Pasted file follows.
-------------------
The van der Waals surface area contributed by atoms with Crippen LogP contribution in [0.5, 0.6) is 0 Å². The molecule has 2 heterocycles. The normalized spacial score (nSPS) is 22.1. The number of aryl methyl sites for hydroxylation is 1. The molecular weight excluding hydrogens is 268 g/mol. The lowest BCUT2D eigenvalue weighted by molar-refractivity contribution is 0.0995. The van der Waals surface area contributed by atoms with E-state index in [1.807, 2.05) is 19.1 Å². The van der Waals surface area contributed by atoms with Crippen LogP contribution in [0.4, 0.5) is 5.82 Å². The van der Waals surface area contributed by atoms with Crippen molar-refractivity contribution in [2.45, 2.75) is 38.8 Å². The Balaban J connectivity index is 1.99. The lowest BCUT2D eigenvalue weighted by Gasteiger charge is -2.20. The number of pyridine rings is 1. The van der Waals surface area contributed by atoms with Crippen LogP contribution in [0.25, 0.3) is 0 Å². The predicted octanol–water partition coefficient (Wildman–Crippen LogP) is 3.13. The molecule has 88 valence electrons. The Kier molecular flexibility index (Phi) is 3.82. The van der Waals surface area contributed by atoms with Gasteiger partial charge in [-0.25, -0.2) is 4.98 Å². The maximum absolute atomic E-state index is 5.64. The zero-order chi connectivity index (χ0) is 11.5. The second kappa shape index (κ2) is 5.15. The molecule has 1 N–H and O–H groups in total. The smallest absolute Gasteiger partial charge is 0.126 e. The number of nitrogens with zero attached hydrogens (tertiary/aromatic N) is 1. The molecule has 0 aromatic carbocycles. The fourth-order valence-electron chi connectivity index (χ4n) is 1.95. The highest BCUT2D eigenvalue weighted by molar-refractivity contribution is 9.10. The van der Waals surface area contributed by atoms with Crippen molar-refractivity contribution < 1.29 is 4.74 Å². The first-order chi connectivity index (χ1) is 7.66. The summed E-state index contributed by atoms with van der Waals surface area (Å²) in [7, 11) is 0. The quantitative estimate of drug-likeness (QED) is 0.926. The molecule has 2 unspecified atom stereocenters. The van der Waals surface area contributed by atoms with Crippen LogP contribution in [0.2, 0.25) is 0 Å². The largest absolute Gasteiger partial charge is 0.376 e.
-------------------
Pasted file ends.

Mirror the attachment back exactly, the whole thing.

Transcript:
The van der Waals surface area contributed by atoms with Crippen LogP contribution in [0.5, 0.6) is 0 Å². The molecule has 2 heterocycles. The normalized spacial score (nSPS) is 22.1. The number of aryl methyl sites for hydroxylation is 1. The molecular weight excluding hydrogens is 268 g/mol. The lowest BCUT2D eigenvalue weighted by molar-refractivity contribution is 0.0995. The van der Waals surface area contributed by atoms with E-state index in [1.807, 2.05) is 19.1 Å². The van der Waals surface area contributed by atoms with Crippen LogP contribution in [0.4, 0.5) is 5.82 Å². The van der Waals surface area contributed by atoms with Crippen molar-refractivity contribution in [2.45, 2.75) is 38.8 Å². The Balaban J connectivity index is 1.99. The lowest BCUT2D eigenvalue weighted by Gasteiger charge is -2.20. The number of pyridine rings is 1. The van der Waals surface area contributed by atoms with Crippen LogP contribution in [0.25, 0.3) is 0 Å². The predicted octanol–water partition coefficient (Wildman–Crippen LogP) is 3.13. The molecule has 88 valence electrons. The Kier molecular flexibility index (Phi) is 3.82. The van der Waals surface area contributed by atoms with Gasteiger partial charge in [-0.25, -0.2) is 4.98 Å². The maximum absolute atomic E-state index is 5.64. The zero-order chi connectivity index (χ0) is 11.5. The second kappa shape index (κ2) is 5.15. The molecule has 1 N–H and O–H groups in total. The smallest absolute Gasteiger partial charge is 0.126 e. The number of nitrogens with zero attached hydrogens (tertiary/aromatic N) is 1. The molecule has 0 aromatic carbocycles. The fourth-order valence-electron chi connectivity index (χ4n) is 1.95. The highest BCUT2D eigenvalue weighted by molar-refractivity contribution is 9.10. The van der Waals surface area contributed by atoms with Crippen molar-refractivity contribution < 1.29 is 4.74 Å². The first-order chi connectivity index (χ1) is 7.66. The summed E-state index contributed by atoms with van der Waals surface area (Å²) in [7, 11) is 0. The quantitative estimate of drug-likeness (QED) is 0.926. The molecule has 2 unspecified atom stereocenters. The van der Waals surface area contributed by atoms with Crippen LogP contribution in [0.2, 0.25) is 0 Å². The largest absolute Gasteiger partial charge is 0.376 e.